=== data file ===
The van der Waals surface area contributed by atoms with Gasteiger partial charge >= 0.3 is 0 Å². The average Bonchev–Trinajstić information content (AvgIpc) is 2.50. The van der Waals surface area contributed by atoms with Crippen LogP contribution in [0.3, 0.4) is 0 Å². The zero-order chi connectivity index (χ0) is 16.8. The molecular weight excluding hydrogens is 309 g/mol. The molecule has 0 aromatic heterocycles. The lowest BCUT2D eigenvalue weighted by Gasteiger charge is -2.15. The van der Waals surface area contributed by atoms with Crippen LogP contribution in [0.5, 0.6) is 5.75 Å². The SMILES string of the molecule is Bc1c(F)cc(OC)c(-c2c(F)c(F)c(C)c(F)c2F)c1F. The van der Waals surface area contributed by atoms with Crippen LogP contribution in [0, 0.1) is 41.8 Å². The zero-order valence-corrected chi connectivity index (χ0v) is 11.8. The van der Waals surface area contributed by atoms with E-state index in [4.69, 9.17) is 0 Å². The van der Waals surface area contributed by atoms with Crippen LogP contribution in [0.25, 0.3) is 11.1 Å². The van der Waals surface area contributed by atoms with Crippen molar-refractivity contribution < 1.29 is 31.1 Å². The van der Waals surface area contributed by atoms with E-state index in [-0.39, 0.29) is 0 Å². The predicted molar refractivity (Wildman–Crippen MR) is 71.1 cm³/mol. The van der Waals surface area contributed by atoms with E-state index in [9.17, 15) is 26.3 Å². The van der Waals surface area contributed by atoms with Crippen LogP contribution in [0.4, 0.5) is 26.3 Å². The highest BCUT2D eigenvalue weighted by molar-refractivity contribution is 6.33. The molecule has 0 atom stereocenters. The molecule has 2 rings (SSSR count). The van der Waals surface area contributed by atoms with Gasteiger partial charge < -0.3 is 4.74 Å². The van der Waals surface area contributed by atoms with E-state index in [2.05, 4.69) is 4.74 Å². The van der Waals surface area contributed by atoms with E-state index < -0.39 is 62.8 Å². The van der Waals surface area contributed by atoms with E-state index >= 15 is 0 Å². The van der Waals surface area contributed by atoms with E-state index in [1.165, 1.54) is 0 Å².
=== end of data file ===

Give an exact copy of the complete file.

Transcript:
The van der Waals surface area contributed by atoms with Gasteiger partial charge >= 0.3 is 0 Å². The average Bonchev–Trinajstić information content (AvgIpc) is 2.50. The van der Waals surface area contributed by atoms with Crippen LogP contribution in [0.3, 0.4) is 0 Å². The zero-order chi connectivity index (χ0) is 16.8. The molecular weight excluding hydrogens is 309 g/mol. The molecule has 0 aromatic heterocycles. The lowest BCUT2D eigenvalue weighted by Gasteiger charge is -2.15. The van der Waals surface area contributed by atoms with Crippen LogP contribution in [0.5, 0.6) is 5.75 Å². The SMILES string of the molecule is Bc1c(F)cc(OC)c(-c2c(F)c(F)c(C)c(F)c2F)c1F. The van der Waals surface area contributed by atoms with Crippen LogP contribution in [0, 0.1) is 41.8 Å². The zero-order valence-corrected chi connectivity index (χ0v) is 11.8. The van der Waals surface area contributed by atoms with E-state index in [4.69, 9.17) is 0 Å². The van der Waals surface area contributed by atoms with Crippen LogP contribution in [0.25, 0.3) is 11.1 Å². The van der Waals surface area contributed by atoms with Crippen molar-refractivity contribution < 1.29 is 31.1 Å². The van der Waals surface area contributed by atoms with E-state index in [-0.39, 0.29) is 0 Å². The predicted molar refractivity (Wildman–Crippen MR) is 71.1 cm³/mol. The van der Waals surface area contributed by atoms with E-state index in [9.17, 15) is 26.3 Å². The van der Waals surface area contributed by atoms with Crippen LogP contribution in [0.4, 0.5) is 26.3 Å². The highest BCUT2D eigenvalue weighted by molar-refractivity contribution is 6.33. The molecule has 0 atom stereocenters. The molecule has 2 rings (SSSR count). The van der Waals surface area contributed by atoms with Gasteiger partial charge < -0.3 is 4.74 Å². The van der Waals surface area contributed by atoms with E-state index in [2.05, 4.69) is 4.74 Å². The van der Waals surface area contributed by atoms with E-state index < -0.39 is 62.8 Å². The van der Waals surface area contributed by atoms with E-state index >= 15 is 0 Å². The van der Waals surface area contributed by atoms with E-state index in [1.165, 1.54) is 0 Å².